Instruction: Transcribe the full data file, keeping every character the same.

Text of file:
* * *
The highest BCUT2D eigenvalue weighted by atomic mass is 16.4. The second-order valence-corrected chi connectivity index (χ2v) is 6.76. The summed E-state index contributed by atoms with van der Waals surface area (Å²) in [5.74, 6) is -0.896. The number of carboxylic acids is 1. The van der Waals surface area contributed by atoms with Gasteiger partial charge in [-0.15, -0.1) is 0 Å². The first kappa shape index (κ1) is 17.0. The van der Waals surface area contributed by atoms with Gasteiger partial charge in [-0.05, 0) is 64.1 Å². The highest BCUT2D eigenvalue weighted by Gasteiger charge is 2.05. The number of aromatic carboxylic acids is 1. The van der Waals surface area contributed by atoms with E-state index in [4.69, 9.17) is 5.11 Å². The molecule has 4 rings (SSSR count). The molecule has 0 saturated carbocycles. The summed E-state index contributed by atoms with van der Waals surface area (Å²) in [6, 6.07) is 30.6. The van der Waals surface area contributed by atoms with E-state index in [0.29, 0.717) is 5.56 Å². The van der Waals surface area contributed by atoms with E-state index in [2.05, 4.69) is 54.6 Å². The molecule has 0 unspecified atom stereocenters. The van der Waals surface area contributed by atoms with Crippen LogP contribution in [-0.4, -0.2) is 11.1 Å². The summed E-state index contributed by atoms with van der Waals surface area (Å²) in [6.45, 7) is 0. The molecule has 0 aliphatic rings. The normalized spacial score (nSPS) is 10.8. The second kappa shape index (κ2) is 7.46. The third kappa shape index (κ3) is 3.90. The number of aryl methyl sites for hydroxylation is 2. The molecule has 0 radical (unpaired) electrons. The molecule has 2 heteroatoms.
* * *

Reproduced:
The highest BCUT2D eigenvalue weighted by atomic mass is 16.4. The second-order valence-corrected chi connectivity index (χ2v) is 6.76. The summed E-state index contributed by atoms with van der Waals surface area (Å²) in [5.74, 6) is -0.896. The number of carboxylic acids is 1. The van der Waals surface area contributed by atoms with Gasteiger partial charge in [-0.15, -0.1) is 0 Å². The first kappa shape index (κ1) is 17.0. The van der Waals surface area contributed by atoms with Gasteiger partial charge in [-0.05, 0) is 64.1 Å². The highest BCUT2D eigenvalue weighted by Gasteiger charge is 2.05. The number of aromatic carboxylic acids is 1. The van der Waals surface area contributed by atoms with E-state index in [4.69, 9.17) is 5.11 Å². The molecule has 4 rings (SSSR count). The molecule has 0 saturated carbocycles. The summed E-state index contributed by atoms with van der Waals surface area (Å²) in [6, 6.07) is 30.6. The van der Waals surface area contributed by atoms with E-state index in [0.29, 0.717) is 5.56 Å². The van der Waals surface area contributed by atoms with E-state index in [2.05, 4.69) is 54.6 Å². The molecule has 0 unspecified atom stereocenters. The van der Waals surface area contributed by atoms with Crippen LogP contribution in [-0.4, -0.2) is 11.1 Å². The summed E-state index contributed by atoms with van der Waals surface area (Å²) in [6.45, 7) is 0. The molecule has 0 aliphatic rings. The normalized spacial score (nSPS) is 10.8. The second kappa shape index (κ2) is 7.46. The third kappa shape index (κ3) is 3.90. The number of aryl methyl sites for hydroxylation is 2. The molecule has 0 radical (unpaired) electrons. The molecule has 2 heteroatoms.